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May
28
comment Why do we need $\sup$ and $\inf$ when we have $\max$ and $\min$.
Consider the maximum value for a function for which the range is $[0,b)$.
Mar
9
awarded  Popular Question
May
3
comment Characterisation of the spectrum of certain unitary representations on $L^2(G)$
If it helps, I am mostly concerned with translation operators such as the left and right regular representations.
May
3
revised Characterisation of the spectrum of certain unitary representations on $L^2(G)$
edited title
May
3
asked Characterisation of the spectrum of certain unitary representations on $L^2(G)$
Dec
5
awarded  Yearling
Feb
20
comment Proof that $n^3+2n$ is divisible by 3
Try expanding $(n+1)^3 + 2(n+1)$ and note that you have assumed $n^3 +2n$ is assumed divisible by 3. What does this tell you about the $n+1$th case?
Jan
31
revised prove for all $n\geq 0$ that $3 \mid n^3+6n^2+11n+6$
Latex Edit
Jan
31
suggested approved edit on prove for all $n\geq 0$ that $3 \mid n^3+6n^2+11n+6$
Jan
31
comment prove for all $n\geq 0$ that $3 \mid n^3+6n^2+11n+6$
Induction will be handy here.
Jan
25
revised Cauchy's convergence criterion
added 32 characters in body
Jan
25
answered Cauchy's convergence criterion
Jan
24
comment Alternate definition of closed set in $\mathbb{R}$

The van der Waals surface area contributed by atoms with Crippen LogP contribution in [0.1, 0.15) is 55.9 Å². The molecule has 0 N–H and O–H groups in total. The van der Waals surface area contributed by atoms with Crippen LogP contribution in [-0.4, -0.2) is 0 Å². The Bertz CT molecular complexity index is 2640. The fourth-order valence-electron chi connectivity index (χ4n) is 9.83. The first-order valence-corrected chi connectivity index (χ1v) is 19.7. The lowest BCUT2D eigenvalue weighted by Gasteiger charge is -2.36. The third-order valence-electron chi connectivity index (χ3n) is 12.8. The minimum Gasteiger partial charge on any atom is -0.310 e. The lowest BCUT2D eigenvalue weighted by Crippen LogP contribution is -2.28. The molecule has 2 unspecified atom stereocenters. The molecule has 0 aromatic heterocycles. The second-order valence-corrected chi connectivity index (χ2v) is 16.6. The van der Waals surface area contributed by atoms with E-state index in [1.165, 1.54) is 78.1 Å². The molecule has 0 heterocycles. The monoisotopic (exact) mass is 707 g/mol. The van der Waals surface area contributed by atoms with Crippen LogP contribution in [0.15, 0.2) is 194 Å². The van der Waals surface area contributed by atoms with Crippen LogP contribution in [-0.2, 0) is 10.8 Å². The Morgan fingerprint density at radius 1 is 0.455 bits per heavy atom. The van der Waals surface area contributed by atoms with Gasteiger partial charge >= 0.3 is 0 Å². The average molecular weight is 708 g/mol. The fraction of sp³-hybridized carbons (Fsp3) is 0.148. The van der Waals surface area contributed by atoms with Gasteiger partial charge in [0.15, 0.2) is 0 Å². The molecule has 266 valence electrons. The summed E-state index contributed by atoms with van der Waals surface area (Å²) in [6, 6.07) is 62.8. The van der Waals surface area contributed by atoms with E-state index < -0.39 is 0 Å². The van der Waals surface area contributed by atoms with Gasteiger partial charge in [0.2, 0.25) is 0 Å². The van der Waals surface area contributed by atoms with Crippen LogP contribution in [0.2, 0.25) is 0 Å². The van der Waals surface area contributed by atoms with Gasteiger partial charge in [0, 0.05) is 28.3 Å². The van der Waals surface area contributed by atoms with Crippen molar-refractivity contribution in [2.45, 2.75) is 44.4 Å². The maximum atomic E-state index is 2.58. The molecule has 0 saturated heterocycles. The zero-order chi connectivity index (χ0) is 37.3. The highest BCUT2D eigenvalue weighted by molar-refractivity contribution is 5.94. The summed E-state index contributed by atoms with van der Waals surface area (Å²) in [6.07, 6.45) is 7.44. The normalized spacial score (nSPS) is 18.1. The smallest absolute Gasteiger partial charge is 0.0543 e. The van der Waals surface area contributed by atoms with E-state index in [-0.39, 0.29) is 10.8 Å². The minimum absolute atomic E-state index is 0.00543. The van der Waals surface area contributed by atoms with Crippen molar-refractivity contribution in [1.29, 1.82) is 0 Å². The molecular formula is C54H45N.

@JonasMeyer: It's a bit of an abuse of the function notation (or maybe just wrong). I was trying to say that some sort of structure should be shown with $\mathbb{R}$ in the space where the dot was placed just so the community knows whether the OP is dealing in a metric space or a strictly topological space. Sorry for the confusion/bad notation.
Jan
24
comment Alternate definition of closed set in $\mathbb{R}$
Yes, the standard topology on $\mathbb{R}$ is what would be assumed. I was more implying that it should have been stated that it was a metric space. The balls make that obvious here though.
Jan
24
comment Alternate definition of closed set in $\mathbb{R}$
It helps if you specify the topological structure of $(\mathbb{R},\cdot)$ in the question.
Jan
23
comment Convergence of $\sum_{n=1}^\infty\frac{1}{2\cdot n}$
You'll have a hard time with that one. If you factor out the half, then you are left with the harmonic series.
Jan
23
comment Closure of $A \subset \mathbb{R}$
Ah yes, sorry about that. To ammend the proof strategy that I have provided, you must assume that an element of $bdry(A)$ is either a limit point or an isolated point of both $A$ and $X\backslash A$ and then argue for both cases that it cannot be an interior point.
Jan
23
comment Closure of $A \subset \mathbb{R}$
$bdry(A)$ is the set of limit points of $A$ that are also limit points of $X\backslash A$. Then you need to show that a boundry point is an element of $\bar{A}$ that cannot be an interior point. Hence from $bdry(A) = \bar{A}\backslash int{A}$, the result follows.
Jan
20
comment Linear operator's linearity
The $z^2$ vanishes with the choice of $a$.
Jan
20
comment Linear operator's linearity
Yes, don't mind me. I confused myself for a second.